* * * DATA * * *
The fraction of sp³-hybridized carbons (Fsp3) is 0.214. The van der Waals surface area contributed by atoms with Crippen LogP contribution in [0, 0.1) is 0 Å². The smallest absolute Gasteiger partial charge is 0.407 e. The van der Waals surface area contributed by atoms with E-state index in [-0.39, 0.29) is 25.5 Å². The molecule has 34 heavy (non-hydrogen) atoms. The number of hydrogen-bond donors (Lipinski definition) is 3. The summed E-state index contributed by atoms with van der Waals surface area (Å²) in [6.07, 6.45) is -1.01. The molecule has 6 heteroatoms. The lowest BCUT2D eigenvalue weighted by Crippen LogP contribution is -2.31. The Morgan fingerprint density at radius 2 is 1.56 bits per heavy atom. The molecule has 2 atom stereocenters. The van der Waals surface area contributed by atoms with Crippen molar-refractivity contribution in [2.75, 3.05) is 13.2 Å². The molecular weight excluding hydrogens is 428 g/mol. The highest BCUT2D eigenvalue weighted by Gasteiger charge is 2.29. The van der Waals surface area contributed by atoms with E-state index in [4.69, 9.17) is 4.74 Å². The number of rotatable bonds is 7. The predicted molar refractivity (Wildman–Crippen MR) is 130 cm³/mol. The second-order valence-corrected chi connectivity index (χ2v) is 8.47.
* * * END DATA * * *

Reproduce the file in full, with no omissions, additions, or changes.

The fraction of sp³-hybridized carbons (Fsp3) is 0.214. The van der Waals surface area contributed by atoms with Crippen LogP contribution in [0, 0.1) is 0 Å². The smallest absolute Gasteiger partial charge is 0.407 e. The van der Waals surface area contributed by atoms with E-state index in [-0.39, 0.29) is 25.5 Å². The molecule has 34 heavy (non-hydrogen) atoms. The number of hydrogen-bond donors (Lipinski definition) is 3. The summed E-state index contributed by atoms with van der Waals surface area (Å²) in [6.07, 6.45) is -1.01. The molecule has 6 heteroatoms. The lowest BCUT2D eigenvalue weighted by Crippen LogP contribution is -2.31. The Morgan fingerprint density at radius 2 is 1.56 bits per heavy atom. The molecule has 2 atom stereocenters. The van der Waals surface area contributed by atoms with Crippen molar-refractivity contribution in [2.75, 3.05) is 13.2 Å². The molecular weight excluding hydrogens is 428 g/mol. The highest BCUT2D eigenvalue weighted by Gasteiger charge is 2.29. The van der Waals surface area contributed by atoms with E-state index in [4.69, 9.17) is 4.74 Å². The number of rotatable bonds is 7. The predicted molar refractivity (Wildman–Crippen MR) is 130 cm³/mol. The second-order valence-corrected chi connectivity index (χ2v) is 8.47.